Narisha “Nish” Cash, an Aboriginal self-taught female graffiti artist from Adelaide, is challenging the misconception that the world of graffiti and street art is a “man’s world”.
The Jingili and Mudburra artist has been a regular on the street art scene in the South Australian city since the 1990s when at the age of 15 she first started paving street walls with her work. With her tag ‘ISHK’ (the sound of a spray can), her art has evolved over the years to include themes of femininity, colour and form, nature and her aboriginal culture.
In an interview with SBS, she said: “I usually paint strong powerful women with elements of strength and tough qualities through guns, bandanas, and piercings. What appeals to me of the female form is that it’s the giver of life, its Mother Nature, its beauty.
“I’ve always been surrounded by strong women and it’s important for my characters speak that. There’s a lot of strength around being a woman, especially an Aboriginal woman.”
After becoming a mother, Narisha Cash saw the opportunity to channel her creative practices into a career. She also used her art as a form of healing to overcome obstacles she encountered as a teen and young woman growing up in Adelaide.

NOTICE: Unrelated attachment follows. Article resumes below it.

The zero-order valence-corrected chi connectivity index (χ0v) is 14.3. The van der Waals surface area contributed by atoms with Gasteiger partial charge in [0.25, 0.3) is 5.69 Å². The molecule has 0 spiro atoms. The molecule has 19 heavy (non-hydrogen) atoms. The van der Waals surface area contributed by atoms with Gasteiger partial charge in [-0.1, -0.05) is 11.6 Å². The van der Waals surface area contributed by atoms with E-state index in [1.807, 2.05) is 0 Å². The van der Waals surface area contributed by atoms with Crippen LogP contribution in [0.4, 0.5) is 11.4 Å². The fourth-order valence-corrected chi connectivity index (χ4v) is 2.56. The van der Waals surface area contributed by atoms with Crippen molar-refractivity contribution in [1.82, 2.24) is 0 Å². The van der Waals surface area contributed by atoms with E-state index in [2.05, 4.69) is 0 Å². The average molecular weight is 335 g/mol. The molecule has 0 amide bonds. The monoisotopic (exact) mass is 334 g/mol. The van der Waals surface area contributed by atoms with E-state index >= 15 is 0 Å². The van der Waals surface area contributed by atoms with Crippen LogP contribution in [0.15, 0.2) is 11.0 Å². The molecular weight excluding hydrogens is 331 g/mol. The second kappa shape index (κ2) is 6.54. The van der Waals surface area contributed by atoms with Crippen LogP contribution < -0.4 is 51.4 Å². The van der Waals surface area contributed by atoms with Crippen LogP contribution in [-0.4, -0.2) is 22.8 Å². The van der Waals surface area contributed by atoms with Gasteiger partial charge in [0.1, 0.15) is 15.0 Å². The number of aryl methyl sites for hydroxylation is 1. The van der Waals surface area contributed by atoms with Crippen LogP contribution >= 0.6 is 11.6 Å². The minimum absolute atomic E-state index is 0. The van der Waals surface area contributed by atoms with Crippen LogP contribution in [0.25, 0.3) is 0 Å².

She said: “When I started out doing graff there wasn’t a lot of females out there. I’d never thought I’d make a living out of it.”
Inspired by hip hop and breakdancing culture also, it was the artist’s foray into grafitti that opened her up to delving into breakdancing, DJing and MCing.
A well respected and maternal figure in communities across Australia, Narisha Cash also works as Community Arts and Youth Engagement Officer at Tandanya National Aboriginal Cultural Institute. She shares her knowledge as an artist with youth groups and engages them through art workshops, developing and creating public art murals and opportunities for emerging artists and young people at risk.